This year’s Kaunas International Summer School confronts our age of uncertainty. The global pandemic caused by the COVID-19 virus has touched the lives of everyone on the planet, especially those living in cities. In 2007 more people were living in cities than in rural areas. However, the pandemic has seen a reversal of this trend with some people seeking the space and isolation of the countryside. All our experiences over the last 18 months, is causing us to critically and profoundly re-evaluate our relationship with our friends, families and communities, and our homes, our neighbourhoods, our cities and our planet.
International summer school invites participants from architectural and other creative practices to analyse and decode an existing residential cityscape in order to develop new visions of future utopias.
Taking the Soviet-era residential district of „Eiguliai“ as a site of investigation, this year’s Kaunas Summer School will introduce participants to the site through films, interviews, lectures and other media. A Soviet-era housing project that is just one of the many layers that make up Kaunas’s rich and characteristically modern urban fabric. Participants will critically reflect on the changes in society, culture, community and environment that have eroded this former utopian vision and will propose new interventions that respond to our uncertain future. The Summer School will engage participants and the public in a series of collaborative workshops to share the ideas with residents and develop innovative design proposals. Working in groups, participants will be expected to engage critically and supportively with each other to address questions of private and public space, spatial justice, equity, ecology, play, materiality, sustainability, connectivity, transportation, infrastructure and landscape.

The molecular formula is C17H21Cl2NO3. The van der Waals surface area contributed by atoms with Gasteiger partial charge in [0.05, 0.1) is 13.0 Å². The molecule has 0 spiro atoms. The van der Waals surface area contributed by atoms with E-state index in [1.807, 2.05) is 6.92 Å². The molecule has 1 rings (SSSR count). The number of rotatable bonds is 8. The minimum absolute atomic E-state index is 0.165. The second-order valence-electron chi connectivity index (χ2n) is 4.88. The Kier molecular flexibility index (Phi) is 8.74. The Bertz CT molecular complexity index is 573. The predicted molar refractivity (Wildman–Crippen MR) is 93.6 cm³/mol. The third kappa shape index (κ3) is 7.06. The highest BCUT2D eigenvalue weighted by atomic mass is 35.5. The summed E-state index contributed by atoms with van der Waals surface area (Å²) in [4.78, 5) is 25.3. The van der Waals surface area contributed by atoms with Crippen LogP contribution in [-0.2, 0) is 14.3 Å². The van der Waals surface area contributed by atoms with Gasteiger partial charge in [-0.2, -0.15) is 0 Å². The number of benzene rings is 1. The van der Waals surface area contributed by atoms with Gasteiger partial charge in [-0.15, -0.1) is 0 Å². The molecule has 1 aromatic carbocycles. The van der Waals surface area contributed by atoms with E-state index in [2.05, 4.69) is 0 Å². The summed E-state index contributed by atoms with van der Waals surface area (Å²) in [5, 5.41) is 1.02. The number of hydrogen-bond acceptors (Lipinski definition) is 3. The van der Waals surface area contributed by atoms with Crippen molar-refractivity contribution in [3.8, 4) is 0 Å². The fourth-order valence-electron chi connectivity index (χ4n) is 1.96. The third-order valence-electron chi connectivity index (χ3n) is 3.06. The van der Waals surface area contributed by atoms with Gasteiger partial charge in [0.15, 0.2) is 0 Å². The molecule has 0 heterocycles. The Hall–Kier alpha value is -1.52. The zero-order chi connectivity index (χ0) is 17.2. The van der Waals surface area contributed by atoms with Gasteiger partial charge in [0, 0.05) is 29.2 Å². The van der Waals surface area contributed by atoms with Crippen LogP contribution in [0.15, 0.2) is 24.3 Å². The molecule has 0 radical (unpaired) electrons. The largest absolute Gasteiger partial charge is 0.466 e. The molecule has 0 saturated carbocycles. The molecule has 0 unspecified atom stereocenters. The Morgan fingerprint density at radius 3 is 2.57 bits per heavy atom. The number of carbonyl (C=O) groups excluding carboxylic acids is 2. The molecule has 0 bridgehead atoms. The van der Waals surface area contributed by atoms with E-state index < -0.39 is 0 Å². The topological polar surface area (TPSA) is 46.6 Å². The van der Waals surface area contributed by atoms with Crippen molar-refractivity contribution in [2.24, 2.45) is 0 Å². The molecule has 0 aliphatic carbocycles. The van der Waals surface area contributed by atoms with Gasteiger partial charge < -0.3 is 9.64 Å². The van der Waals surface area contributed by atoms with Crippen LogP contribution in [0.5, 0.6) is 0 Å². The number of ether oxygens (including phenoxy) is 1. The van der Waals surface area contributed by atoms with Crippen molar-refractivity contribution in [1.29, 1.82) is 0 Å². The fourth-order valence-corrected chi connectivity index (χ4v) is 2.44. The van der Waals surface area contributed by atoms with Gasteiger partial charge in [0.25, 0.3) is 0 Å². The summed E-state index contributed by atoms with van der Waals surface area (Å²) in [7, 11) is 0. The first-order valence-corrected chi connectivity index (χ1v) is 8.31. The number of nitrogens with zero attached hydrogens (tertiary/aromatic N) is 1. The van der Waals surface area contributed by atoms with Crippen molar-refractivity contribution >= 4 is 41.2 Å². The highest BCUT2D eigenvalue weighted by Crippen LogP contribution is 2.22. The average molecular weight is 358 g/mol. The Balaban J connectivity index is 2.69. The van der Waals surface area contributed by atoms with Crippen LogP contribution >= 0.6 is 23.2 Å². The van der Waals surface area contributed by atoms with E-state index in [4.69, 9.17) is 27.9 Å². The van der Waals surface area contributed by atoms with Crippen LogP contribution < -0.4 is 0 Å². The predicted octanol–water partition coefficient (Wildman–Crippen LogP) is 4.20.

Combining their learning from „Eiguliai“ and the collective experiences from their respective contexts, each group will generate a design output in the form of drawing, poster, manifesto, animation or other forms of creative intervention that responds to one of the three key themes:
A New Spatial Equity – how to redesign and redistribute space, internally and/or externally, more fairly and to best serve the needs of all.
From Buildings to Urban Landscapes – interrogating the relationship between the building and its surroundings. Reframing the building as an element in a wider landscape, not an entity in itself.
Urban Resilience – improving the health and well-being of the residents and the urban ecology. Can be multi-scale, from a window box to an urban infrastructure plan.
We are interested to integrate your personal experiences wherever you are and whatever your field of work and interest is, into a design response. We will be working on- and off-line and will transform personal observations into a collaborative design response. A wide range of responses will be used from film to drawing, from sketch to animation, or text to manifesto.
The outcomes will be collected and collated to form part of the generative archive for the Kaunas European Capital of Culture 2022.
WHO CAN PARTICIPATE:
Students and / or young specialists from all fields who are interested in the history, architecture, social context and transformations of Soviet-era residential areas.